The Romanian Deadlift, commonly known as the RDL, is one exercise you definitely need to incorporate into your training if you're looking to increase posterior chain strength. But like all movements, doing it properly will provide the most bang for your buck and keep you healthy for the long-game.

The  most common faults that occur while performing RDLs are:

  1. Rounding the low back
    This usually occurs because the athlete does not have control of their mid-line position or the athlete is attempting to go lower than there hamstring mobility will allow.
  2. Bar drifts away from body
    This fault can be seen when the athlete is not properly engaging their lats to pull the bar back against the legs in an active position.
  3. Too much knee flexion
    Again, this often occurs when the athlete attempts to go further than their mobility allows. But it can also be related to a poor understanding of pushing the hips back to stretch the hamstrings. 

An overarching concept that you'll find to be helpful is to only go as far down as your body will allow while maintaining proper positioning and activity. Everyone's range of motion and body mechanics are different, so don't get caught up forcing ranges of motion that aren't there yet. This will only lead to injury. Give it time and some solid effort to move as perfectly as possible and the benefits will soon follow.  not there to keep from possible injury.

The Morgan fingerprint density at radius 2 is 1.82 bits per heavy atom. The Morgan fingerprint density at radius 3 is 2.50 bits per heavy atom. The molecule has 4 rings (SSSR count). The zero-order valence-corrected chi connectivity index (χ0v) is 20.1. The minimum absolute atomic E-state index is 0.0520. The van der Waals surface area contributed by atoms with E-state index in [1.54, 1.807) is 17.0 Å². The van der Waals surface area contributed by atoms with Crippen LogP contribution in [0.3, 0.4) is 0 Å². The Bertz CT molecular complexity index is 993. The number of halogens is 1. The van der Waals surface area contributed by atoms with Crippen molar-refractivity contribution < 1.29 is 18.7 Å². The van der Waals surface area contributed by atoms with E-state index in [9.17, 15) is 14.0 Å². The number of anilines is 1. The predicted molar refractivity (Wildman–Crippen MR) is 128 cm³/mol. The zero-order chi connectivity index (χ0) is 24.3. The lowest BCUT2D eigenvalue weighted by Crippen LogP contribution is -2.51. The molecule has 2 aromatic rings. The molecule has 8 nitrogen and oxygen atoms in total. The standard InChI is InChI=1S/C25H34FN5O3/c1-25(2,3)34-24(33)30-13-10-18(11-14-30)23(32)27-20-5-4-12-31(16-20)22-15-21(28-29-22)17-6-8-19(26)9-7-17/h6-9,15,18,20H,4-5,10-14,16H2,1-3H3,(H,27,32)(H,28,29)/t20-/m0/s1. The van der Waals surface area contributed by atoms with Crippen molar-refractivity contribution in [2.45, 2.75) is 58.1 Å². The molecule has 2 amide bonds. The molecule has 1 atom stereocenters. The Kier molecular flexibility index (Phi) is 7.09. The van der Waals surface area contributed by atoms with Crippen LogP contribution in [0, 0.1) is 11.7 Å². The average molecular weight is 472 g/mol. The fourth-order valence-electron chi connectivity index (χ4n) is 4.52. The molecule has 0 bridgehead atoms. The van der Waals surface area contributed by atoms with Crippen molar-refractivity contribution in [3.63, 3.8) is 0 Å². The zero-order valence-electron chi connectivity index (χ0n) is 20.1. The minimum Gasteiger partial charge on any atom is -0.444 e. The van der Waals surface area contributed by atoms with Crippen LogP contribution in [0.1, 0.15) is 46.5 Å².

Be sure to check out the video below. Joey Chapa, TCS's newest intern, breaks down the RDL and the concepts we've talked about above with some of the very best demonstrations ever performed by some dude with a great beard. HA!








On Saturday, December 13th from 11:00-12:30pm I am excited to announce that I will hold a Clean and Jerk Clinic. This clinic is open to the public and is for those with a basic understanding of the movements but want to improve their technique, be more efficient, and hit a new personal record.

Increasing your maximum load for the Clean and Jerk obviously requires a great deal of strength, but without dialing in your skill, you can only get so far. Being proficient is the key to being successful in many of your daily workouts; whether it is one rep as heavy as possible or if you have thirty Clean and Jerks for time.

The first hour you will spend learning drills to improve speed, foot work and body positioning. I will have you break apart these movements so we can focus on one part at a time. Then we will spend the last thirty minutes putting them together and working up to a maximum load for the day. A few days after the clinic is over I will touch base with you and review any questions you may have. You will also receive a couple videos of your lifts with audio commentary while performing them. These videos are extremely valuable as I slow them down and you can hear exactly what’s going on piece by piece.

As a coach and an athlete, Olympic Lifting is my passion and I’m eager to spend time teaching movements I love! I hope to see you there.